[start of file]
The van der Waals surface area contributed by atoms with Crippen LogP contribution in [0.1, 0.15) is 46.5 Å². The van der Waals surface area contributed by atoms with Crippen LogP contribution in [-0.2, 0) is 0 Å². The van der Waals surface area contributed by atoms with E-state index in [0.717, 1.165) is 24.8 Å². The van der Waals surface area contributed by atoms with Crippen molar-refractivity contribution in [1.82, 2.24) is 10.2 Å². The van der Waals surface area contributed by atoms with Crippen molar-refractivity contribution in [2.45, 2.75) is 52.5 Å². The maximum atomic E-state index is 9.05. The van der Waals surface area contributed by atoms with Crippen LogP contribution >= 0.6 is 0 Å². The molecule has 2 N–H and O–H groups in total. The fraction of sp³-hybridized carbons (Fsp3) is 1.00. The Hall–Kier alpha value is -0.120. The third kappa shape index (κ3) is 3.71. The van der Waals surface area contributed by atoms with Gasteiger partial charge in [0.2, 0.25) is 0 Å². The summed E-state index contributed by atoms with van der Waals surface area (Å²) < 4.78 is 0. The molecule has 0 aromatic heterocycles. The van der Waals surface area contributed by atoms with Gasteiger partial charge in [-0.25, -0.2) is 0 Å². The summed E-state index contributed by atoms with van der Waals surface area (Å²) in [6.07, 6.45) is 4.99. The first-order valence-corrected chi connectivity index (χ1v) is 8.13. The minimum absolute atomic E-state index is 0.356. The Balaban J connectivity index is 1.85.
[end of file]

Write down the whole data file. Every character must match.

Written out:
The van der Waals surface area contributed by atoms with Crippen LogP contribution in [0.1, 0.15) is 46.5 Å². The van der Waals surface area contributed by atoms with Crippen LogP contribution in [-0.2, 0) is 0 Å². The van der Waals surface area contributed by atoms with E-state index in [0.717, 1.165) is 24.8 Å². The van der Waals surface area contributed by atoms with Crippen molar-refractivity contribution in [1.82, 2.24) is 10.2 Å². The van der Waals surface area contributed by atoms with Crippen molar-refractivity contribution in [2.45, 2.75) is 52.5 Å². The maximum atomic E-state index is 9.05. The van der Waals surface area contributed by atoms with Crippen LogP contribution >= 0.6 is 0 Å². The molecule has 2 N–H and O–H groups in total. The fraction of sp³-hybridized carbons (Fsp3) is 1.00. The Hall–Kier alpha value is -0.120. The third kappa shape index (κ3) is 3.71. The van der Waals surface area contributed by atoms with Gasteiger partial charge in [0.2, 0.25) is 0 Å². The summed E-state index contributed by atoms with van der Waals surface area (Å²) < 4.78 is 0. The molecule has 0 aromatic heterocycles. The van der Waals surface area contributed by atoms with Gasteiger partial charge in [-0.25, -0.2) is 0 Å². The summed E-state index contributed by atoms with van der Waals surface area (Å²) in [6.07, 6.45) is 4.99. The first-order valence-corrected chi connectivity index (χ1v) is 8.13. The minimum absolute atomic E-state index is 0.356. The Balaban J connectivity index is 1.85.